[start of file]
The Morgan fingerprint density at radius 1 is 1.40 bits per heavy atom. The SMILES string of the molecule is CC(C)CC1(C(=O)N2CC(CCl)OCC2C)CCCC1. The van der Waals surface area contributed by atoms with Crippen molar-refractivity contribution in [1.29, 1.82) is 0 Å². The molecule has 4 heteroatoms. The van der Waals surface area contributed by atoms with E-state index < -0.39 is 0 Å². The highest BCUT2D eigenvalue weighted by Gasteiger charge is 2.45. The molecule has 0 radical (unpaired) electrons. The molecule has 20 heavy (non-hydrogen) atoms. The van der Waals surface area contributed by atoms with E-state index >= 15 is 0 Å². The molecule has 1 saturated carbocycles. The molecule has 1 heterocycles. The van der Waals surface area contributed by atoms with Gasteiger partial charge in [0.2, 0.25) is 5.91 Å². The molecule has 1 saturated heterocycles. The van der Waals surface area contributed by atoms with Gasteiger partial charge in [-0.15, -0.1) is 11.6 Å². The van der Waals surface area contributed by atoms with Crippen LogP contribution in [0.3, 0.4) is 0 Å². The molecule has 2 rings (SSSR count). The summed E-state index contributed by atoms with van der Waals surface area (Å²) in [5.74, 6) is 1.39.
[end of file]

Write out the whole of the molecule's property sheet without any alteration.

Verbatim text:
The Morgan fingerprint density at radius 1 is 1.40 bits per heavy atom. The SMILES string of the molecule is CC(C)CC1(C(=O)N2CC(CCl)OCC2C)CCCC1. The van der Waals surface area contributed by atoms with Crippen molar-refractivity contribution in [1.29, 1.82) is 0 Å². The molecule has 4 heteroatoms. The van der Waals surface area contributed by atoms with E-state index < -0.39 is 0 Å². The highest BCUT2D eigenvalue weighted by Gasteiger charge is 2.45. The molecule has 0 radical (unpaired) electrons. The molecule has 20 heavy (non-hydrogen) atoms. The van der Waals surface area contributed by atoms with E-state index >= 15 is 0 Å². The molecule has 1 saturated carbocycles. The molecule has 1 heterocycles. The van der Waals surface area contributed by atoms with Gasteiger partial charge in [0.2, 0.25) is 5.91 Å². The molecule has 1 saturated heterocycles. The van der Waals surface area contributed by atoms with Gasteiger partial charge in [-0.15, -0.1) is 11.6 Å². The van der Waals surface area contributed by atoms with Crippen LogP contribution in [0.3, 0.4) is 0 Å². The molecule has 2 rings (SSSR count). The summed E-state index contributed by atoms with van der Waals surface area (Å²) in [5.74, 6) is 1.39.